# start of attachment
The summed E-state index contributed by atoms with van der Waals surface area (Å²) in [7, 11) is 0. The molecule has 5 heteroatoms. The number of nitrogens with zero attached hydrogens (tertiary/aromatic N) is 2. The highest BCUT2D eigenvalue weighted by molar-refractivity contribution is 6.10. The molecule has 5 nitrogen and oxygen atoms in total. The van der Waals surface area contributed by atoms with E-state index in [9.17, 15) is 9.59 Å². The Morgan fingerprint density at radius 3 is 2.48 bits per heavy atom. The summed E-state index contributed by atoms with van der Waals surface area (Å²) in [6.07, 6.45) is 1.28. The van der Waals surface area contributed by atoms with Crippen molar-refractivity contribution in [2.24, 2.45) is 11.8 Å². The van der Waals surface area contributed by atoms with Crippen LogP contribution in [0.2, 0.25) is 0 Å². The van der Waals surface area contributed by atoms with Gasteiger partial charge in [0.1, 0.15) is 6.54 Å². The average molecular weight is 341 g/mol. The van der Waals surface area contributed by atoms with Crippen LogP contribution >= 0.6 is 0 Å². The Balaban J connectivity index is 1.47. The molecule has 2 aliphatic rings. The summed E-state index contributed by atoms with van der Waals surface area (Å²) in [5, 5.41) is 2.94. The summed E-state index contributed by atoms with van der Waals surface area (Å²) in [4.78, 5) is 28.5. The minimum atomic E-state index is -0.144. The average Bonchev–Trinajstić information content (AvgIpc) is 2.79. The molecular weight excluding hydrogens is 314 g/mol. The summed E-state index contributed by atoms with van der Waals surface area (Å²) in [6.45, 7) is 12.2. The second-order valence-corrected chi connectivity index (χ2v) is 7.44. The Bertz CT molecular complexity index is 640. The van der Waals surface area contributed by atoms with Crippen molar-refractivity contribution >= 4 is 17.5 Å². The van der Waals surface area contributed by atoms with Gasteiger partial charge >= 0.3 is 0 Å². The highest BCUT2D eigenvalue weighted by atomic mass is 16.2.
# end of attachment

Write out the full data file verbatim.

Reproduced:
The summed E-state index contributed by atoms with van der Waals surface area (Å²) in [7, 11) is 0. The molecule has 5 heteroatoms. The number of nitrogens with zero attached hydrogens (tertiary/aromatic N) is 2. The highest BCUT2D eigenvalue weighted by molar-refractivity contribution is 6.10. The molecule has 5 nitrogen and oxygen atoms in total. The van der Waals surface area contributed by atoms with E-state index in [9.17, 15) is 9.59 Å². The Morgan fingerprint density at radius 3 is 2.48 bits per heavy atom. The summed E-state index contributed by atoms with van der Waals surface area (Å²) in [6.07, 6.45) is 1.28. The van der Waals surface area contributed by atoms with Crippen molar-refractivity contribution in [2.24, 2.45) is 11.8 Å². The van der Waals surface area contributed by atoms with Crippen LogP contribution in [0.2, 0.25) is 0 Å². The van der Waals surface area contributed by atoms with Gasteiger partial charge in [0.1, 0.15) is 6.54 Å². The average molecular weight is 341 g/mol. The van der Waals surface area contributed by atoms with Crippen LogP contribution >= 0.6 is 0 Å². The Balaban J connectivity index is 1.47. The molecule has 2 aliphatic rings. The summed E-state index contributed by atoms with van der Waals surface area (Å²) in [5, 5.41) is 2.94. The summed E-state index contributed by atoms with van der Waals surface area (Å²) in [4.78, 5) is 28.5. The minimum atomic E-state index is -0.144. The average Bonchev–Trinajstić information content (AvgIpc) is 2.79. The molecular weight excluding hydrogens is 314 g/mol. The summed E-state index contributed by atoms with van der Waals surface area (Å²) in [6.45, 7) is 12.2. The second-order valence-corrected chi connectivity index (χ2v) is 7.44. The Bertz CT molecular complexity index is 640. The van der Waals surface area contributed by atoms with Crippen molar-refractivity contribution >= 4 is 17.5 Å². The van der Waals surface area contributed by atoms with Gasteiger partial charge >= 0.3 is 0 Å². The highest BCUT2D eigenvalue weighted by atomic mass is 16.2.